Barack Obama salutes fallen soldiers as he decides on Afghan conflict October 30, 2009
Giles Whittell in Washington
President Obama was hardly visible as the body of Sergeant Dale Griffin was carried down the ramp of a military transport. However, the silhouette of the Commander-in-Chief witnessing the return of America’s war dead before dawn may prove a defining image of his agonising over how to prevail in Afghanistan.
Mr Obama spent four hours at Dover Air Force Base in Delaware, where most bodies of American soldiers killed in wars arrive back on US soil, and where 18 flag-draped coffins landed on Wednesday night after the deadliest day for Nato forces in Afghanistan since 2005.
It was longer than many of Mr Obama’s official visits, and long enough, he said, to influence his thinking on future troop deployments to a war zone where eight years of fighting have yielded only a bloody stalemate.
It was a sobering reminder of the sacrifices of US servicemen and women, he said. “The burden that both our troops and our families bear in any wartime situation is going to bear on how I see these conflicts.”
The night helicopter flight to Delaware punctuated a debate on future US strategy in Afghanistan that is building to a climax with reports that Mr Obama will send substantial reinforcements but fewer than his commanding general would like.
Administration officials told reporters that Mr Obama was considering sending a new troop contingent but one that would fall short of the 44,000 soldiers requested by General Stanley McChrystal.
How the reinforcements will be used is expected to be addressed at a war council in the White House today, attended by the Secretary of Defence, the Chairman of the Joint Chiefs of Staff and the heads of the army, navy, air force and Marine Corps.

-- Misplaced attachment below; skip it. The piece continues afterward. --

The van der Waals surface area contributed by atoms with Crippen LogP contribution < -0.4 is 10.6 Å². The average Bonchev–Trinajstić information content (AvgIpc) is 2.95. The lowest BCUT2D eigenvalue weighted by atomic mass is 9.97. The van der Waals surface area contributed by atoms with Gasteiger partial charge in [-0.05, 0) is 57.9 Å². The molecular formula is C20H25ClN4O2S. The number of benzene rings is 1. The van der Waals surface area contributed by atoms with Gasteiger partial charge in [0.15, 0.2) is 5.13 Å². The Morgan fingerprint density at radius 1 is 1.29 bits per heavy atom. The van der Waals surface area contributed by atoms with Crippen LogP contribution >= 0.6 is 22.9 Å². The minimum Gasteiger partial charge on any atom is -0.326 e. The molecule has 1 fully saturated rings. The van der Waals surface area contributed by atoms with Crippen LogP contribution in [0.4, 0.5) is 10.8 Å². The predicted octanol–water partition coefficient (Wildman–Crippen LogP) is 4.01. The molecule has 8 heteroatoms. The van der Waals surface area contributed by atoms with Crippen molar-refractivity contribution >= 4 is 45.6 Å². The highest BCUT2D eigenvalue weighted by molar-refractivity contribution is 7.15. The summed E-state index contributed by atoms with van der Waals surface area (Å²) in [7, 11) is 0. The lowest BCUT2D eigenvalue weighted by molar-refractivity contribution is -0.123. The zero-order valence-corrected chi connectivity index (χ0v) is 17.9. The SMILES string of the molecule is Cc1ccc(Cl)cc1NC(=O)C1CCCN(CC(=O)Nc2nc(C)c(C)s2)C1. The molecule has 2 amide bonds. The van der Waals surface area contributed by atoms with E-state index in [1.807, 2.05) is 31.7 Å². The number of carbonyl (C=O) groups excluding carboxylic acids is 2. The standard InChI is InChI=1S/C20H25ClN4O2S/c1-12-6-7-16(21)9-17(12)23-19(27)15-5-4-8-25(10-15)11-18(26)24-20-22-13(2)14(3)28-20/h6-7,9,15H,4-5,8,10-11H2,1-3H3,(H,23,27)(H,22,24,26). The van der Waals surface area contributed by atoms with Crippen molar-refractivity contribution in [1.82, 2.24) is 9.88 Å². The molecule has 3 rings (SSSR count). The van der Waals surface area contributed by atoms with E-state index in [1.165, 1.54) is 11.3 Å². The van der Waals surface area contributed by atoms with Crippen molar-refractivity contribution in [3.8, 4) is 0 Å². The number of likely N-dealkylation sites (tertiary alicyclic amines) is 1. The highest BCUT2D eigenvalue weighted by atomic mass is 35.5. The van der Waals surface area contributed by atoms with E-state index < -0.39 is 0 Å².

Pressure will then mount from allies and critics for a decision. A second-round vote for the Afghan presidency is scheduled for November 7 and the White House has all but ruled out a set-piece speech on US strategy in Afghanistan before then. On November 11 the President leaves on an eight-day trip to Asia, leaving a four-day gap when an announcement is most likely.
Private briefings by White House and Pentagon staff in recent days point to support for a “McChrystal light” strategy based on protecting civilians, winning over insurgents and accelerating the training of Afghan army units and police.
Mr Obama has requested a province-by-province breakdown of troop requirements and an analysis of how reinforcements would be used from General McChrystal’s staf.
News of the request fitted a pattern of preparation for the weightiest decision of a young presidency, but prompted accusations of micromanaging issues better left to commanders. “It’s nuts that we have to do all this in public,” one official said.
“People on the ground should be able to get on with it and not be second-guessed by know-it-alls in Washington.”
The visit to Dover Air Force Base was first suggested on Tuesday night. It was confirmed at noon on Wednesday but not publicised until Mr Obama was on board the presidential helicopter shortly before midnight.
After the 40-minute flight to Delaware he was driven to an air force chapel to meet relatives of the 15 soldiers and three Drug Enforcement Agency personnel.
Shortly before 4am Mr Obama joined the six-person military carry team responsible for taking the bodies from a C17 transport to a waiting van. Four times he boarded the aircraft to witness prayers for the fallen and the air crews that had brought them home. Four times he held a long salute on the runway as the transfer cases – the word “coffin” is not used by the Pentagon — were carried past him.
“It was hard not to be overwhelmed,” the White House spokesman, who was also present, said afterwards. Apart from a few words of thanks from Mr Obama on his flight back to the White House, no one spoke.http://www.timesonline.co.uk/tol/news/world/us_and_americas/article6896263.ece